Federal Aerial Roundup Kills 9 Wild Mustangs in Nevada
Wild-horse advocates are seeking an independent investigation into the deaths of nine mustangs that occurred during a government roundup in Nevada. The activists say one colt was run so hard the hoof walls of its two hind feet actually came off. That colt was euthanized this past Thursday.
“Totally ridiculous at this point when things are right now before the courts, for them to be rounding up more when they are already saying they can’t feed the ones that they have,” said Dr. Elliot Katz, President of San Rafael-based In Defense of Animals.
The federal Bureau of Land Management plans to round up a total of 2,500 wild horses in Nevada using helicopters to herd the animals. They will then be placed for adoption or taken to long-term corrals in the midwest. Federal officials say the roundup in necessary because public ranges are overpopulated.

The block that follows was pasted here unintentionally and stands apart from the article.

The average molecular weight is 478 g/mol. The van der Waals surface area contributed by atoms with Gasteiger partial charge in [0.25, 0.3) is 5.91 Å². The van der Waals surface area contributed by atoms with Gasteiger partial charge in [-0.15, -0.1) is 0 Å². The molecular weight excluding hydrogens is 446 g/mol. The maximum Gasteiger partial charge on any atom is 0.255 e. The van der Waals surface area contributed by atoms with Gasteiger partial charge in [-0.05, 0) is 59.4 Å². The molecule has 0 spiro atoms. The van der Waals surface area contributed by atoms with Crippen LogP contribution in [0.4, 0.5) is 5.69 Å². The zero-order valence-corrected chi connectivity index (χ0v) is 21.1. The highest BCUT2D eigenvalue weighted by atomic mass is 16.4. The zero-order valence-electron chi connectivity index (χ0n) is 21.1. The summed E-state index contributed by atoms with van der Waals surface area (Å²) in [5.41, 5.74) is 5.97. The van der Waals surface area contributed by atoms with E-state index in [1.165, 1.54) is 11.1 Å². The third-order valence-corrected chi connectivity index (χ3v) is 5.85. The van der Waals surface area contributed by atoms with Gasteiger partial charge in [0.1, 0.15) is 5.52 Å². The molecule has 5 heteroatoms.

But animal-rights advocates are suing to stop the roundup. Long-term holding pens are already overcrowded.
“Injure them dangerously because of the helicopter roundup, which, in the snow and so forth, cold weather, causes more horses to fall,” said Katz. “Slip, broken legs, severe injuries, severe exhaustion.”
A contractor is using two helicopters under BLM supervision to heard the horses in the Calico Mountain Complex to corrals. From there, they are trucked to a Fallon facility. A federal judge Wednesday rejected a request to block the roundup.